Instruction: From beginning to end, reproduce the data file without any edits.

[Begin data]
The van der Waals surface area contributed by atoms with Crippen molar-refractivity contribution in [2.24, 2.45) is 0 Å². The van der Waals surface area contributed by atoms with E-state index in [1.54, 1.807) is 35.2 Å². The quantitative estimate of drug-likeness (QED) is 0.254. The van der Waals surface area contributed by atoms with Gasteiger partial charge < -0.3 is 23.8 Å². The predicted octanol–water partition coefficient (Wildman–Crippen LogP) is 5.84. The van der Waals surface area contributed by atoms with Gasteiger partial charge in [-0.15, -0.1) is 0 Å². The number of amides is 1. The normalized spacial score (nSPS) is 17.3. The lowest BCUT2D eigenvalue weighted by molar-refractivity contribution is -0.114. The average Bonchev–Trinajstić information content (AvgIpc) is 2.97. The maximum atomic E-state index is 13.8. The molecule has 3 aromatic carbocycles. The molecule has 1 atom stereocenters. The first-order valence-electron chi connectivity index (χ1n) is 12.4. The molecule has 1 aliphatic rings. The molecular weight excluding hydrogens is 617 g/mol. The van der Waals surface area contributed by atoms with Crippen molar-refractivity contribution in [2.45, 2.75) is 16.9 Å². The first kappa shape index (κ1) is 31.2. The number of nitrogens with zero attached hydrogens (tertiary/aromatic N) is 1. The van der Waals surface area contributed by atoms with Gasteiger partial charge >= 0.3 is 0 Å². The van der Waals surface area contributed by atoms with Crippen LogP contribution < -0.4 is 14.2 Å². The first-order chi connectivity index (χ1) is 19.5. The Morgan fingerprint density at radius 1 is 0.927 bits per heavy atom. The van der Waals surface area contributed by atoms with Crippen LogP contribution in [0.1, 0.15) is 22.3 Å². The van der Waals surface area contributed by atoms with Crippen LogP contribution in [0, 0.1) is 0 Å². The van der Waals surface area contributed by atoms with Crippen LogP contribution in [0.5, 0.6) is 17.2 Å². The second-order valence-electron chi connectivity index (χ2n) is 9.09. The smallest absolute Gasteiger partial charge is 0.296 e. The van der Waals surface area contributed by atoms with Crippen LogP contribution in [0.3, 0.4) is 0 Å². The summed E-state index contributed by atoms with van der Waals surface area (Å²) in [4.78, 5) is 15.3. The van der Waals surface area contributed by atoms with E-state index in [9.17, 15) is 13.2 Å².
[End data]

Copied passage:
The van der Waals surface area contributed by atoms with Crippen molar-refractivity contribution in [2.24, 2.45) is 0 Å². The van der Waals surface area contributed by atoms with E-state index in [1.54, 1.807) is 35.2 Å². The quantitative estimate of drug-likeness (QED) is 0.254. The van der Waals surface area contributed by atoms with Gasteiger partial charge < -0.3 is 23.8 Å². The predicted octanol–water partition coefficient (Wildman–Crippen LogP) is 5.84. The van der Waals surface area contributed by atoms with Gasteiger partial charge in [-0.15, -0.1) is 0 Å². The number of amides is 1. The normalized spacial score (nSPS) is 17.3. The lowest BCUT2D eigenvalue weighted by molar-refractivity contribution is -0.114. The average Bonchev–Trinajstić information content (AvgIpc) is 2.97. The maximum atomic E-state index is 13.8. The molecule has 3 aromatic carbocycles. The molecule has 1 atom stereocenters. The first-order valence-electron chi connectivity index (χ1n) is 12.4. The molecule has 1 aliphatic rings. The molecular weight excluding hydrogens is 617 g/mol. The van der Waals surface area contributed by atoms with Crippen molar-refractivity contribution in [2.45, 2.75) is 16.9 Å². The first kappa shape index (κ1) is 31.2. The number of nitrogens with zero attached hydrogens (tertiary/aromatic N) is 1. The van der Waals surface area contributed by atoms with Gasteiger partial charge >= 0.3 is 0 Å². The van der Waals surface area contributed by atoms with Crippen LogP contribution < -0.4 is 14.2 Å². The first-order chi connectivity index (χ1) is 19.5. The Morgan fingerprint density at radius 1 is 0.927 bits per heavy atom. The van der Waals surface area contributed by atoms with Crippen LogP contribution in [0.1, 0.15) is 22.3 Å². The van der Waals surface area contributed by atoms with Crippen LogP contribution in [0, 0.1) is 0 Å². The van der Waals surface area contributed by atoms with Crippen LogP contribution in [0.5, 0.6) is 17.2 Å². The second-order valence-electron chi connectivity index (χ2n) is 9.09. The smallest absolute Gasteiger partial charge is 0.296 e. The van der Waals surface area contributed by atoms with Crippen LogP contribution in [0.3, 0.4) is 0 Å². The summed E-state index contributed by atoms with van der Waals surface area (Å²) in [4.78, 5) is 15.3. The van der Waals surface area contributed by atoms with E-state index in [9.17, 15) is 13.2 Å².